Just For Kicks

Contributor
Siemen's
Type Category
Instructional Materials
Types
Activity
Note
This resource, vetted by NSTA curators, is provided to teachers along with suggested modifications to make it more in line with the vision of the NGSS. While not considered to be “fully aligned,” the resources and expert recommendations provide teachers with concrete examples and expert guidance using the EQuIP rubric to adapted existing resources. Read more here.

Reviews

Description

After completing this activity, students should be able to explain the strengths of forces created when pushing an object using different methods (kicking or pushing with their arms and hands). They may share strategies on controlling the direction of a moving object and the ability to strike a target. They may describe how an object changes direction when colliding with another object.

Intended Audience

Educator and learner
Educational Level
  • Early Elementary
Language
English
Access Restrictions

Free access - The right to view and/or download material without financial, registration, or excessive advertising barriers.

Performance Expectations

K-PS2-1 Plan and conduct an investigation to compare the effects of different strengths or different directions of pushes and pulls on the motion of an object

Clarification Statement: Examples of pushes or pulls could include a string attached to an object being pulled, a person pushing an object, a person stopping a rolling ball, and two objects colliding and pushing on each other.

Assessment Boundary: Assessment is limited to different relative strengths or different directions, but not both at the same time. Assessment does not include non-contact pushes or pulls such as those produced by magnets.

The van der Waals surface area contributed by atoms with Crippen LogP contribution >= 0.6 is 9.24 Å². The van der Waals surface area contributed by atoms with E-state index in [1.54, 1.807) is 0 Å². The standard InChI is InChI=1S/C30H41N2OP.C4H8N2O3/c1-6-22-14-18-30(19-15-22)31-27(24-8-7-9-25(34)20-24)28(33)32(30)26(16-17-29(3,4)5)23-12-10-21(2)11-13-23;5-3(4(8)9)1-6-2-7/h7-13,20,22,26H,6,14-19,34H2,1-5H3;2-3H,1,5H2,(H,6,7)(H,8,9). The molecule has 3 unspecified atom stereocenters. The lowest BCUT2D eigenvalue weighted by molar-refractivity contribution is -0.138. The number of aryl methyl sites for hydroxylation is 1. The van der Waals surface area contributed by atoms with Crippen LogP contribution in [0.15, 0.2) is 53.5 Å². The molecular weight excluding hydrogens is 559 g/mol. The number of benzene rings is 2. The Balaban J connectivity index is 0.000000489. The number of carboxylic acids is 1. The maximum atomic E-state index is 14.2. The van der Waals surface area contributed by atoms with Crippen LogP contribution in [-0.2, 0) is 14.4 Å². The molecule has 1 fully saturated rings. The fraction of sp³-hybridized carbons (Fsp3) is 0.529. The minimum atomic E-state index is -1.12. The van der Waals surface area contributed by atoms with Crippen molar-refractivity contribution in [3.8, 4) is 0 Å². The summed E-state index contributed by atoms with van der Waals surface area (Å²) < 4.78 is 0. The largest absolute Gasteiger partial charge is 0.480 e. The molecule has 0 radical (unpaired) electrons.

This resource is explicitly designed to build towards this performance expectation.

Comments about Including the Performance Expectation
Students will investigate using a kick ball or rubber ball and target to observe the effects of different strengths or different directions of pushes. Targets should be created for kindergartners instead of having the students make them.

Science and Engineering Practices

This resource is explicitly designed to build towards this science and engineering practice.

Comments about Including the Science and Engineering Practice
Students are observing what happens when the ball is pushed by rolling, throwing or kicking it. They should keep a data sheet (created by the teacher) by drawing what happens when each student in the group tests the balls to help construct an evidence-based account of the phenomena.

Disciplinary Core Ideas

This resource is explicitly designed to build towards this disciplinary core idea.

Comments about Including the Disciplinary Core Idea
Students are working collaboratively to do the investigation with the ball and target to learn about pushes having different strengths and how those pushes may effect the direction the ball travels. Some of the vocabulary listed (velocity, impact, colliding) will need to be explained or put in user friendly terms for kindergartners. When students are asked to give their ideas about force and motion the teacher should write the responses on chart paper. Students may write and make illustrations in a science journal to document their learning.

Crosscutting Concepts

This resource is explicitly designed to build towards this crosscutting concept.

Comments about Including the Crosscutting Concept
Students are gathering evidence to support or refute their ideas about why the ball has different strengths when pushed in three different ways. Data should be recorded and shared in class.

Resource Quality

  • Alignment to the Dimensions of the NGSS: The focus of the lesson is to support students in making sense of phenomena of force and motion. Student sense‐making does integrate the elements of the Science and Engineering Practices (conducting an investigation), Crosscutting Concepts (the cause and effect of pushing a ball), and Disciplinary Core Idea (comparing the effects of different strengths or different directions of pushes on the motion of an object).

  • Instructional Supports: The lesson provides opportunities for students to express, justify, and interpret their ideas and to respond to peer and teacher feedback orally. Students experience phenomena first hand by investigating with the balls. Having students brainstorm other ways of moving the ball could enhance the lesson.

  • Monitoring Student Progress: There is a lot of questioning by the teacher during the investigation. Adding a data sheet and/or a science journal to the activity would improve the lesson.Teachers could then use that information to assess student understanding of forces and motion..

  • Quality of Technological Interactivity: No technology is needed for this lesson.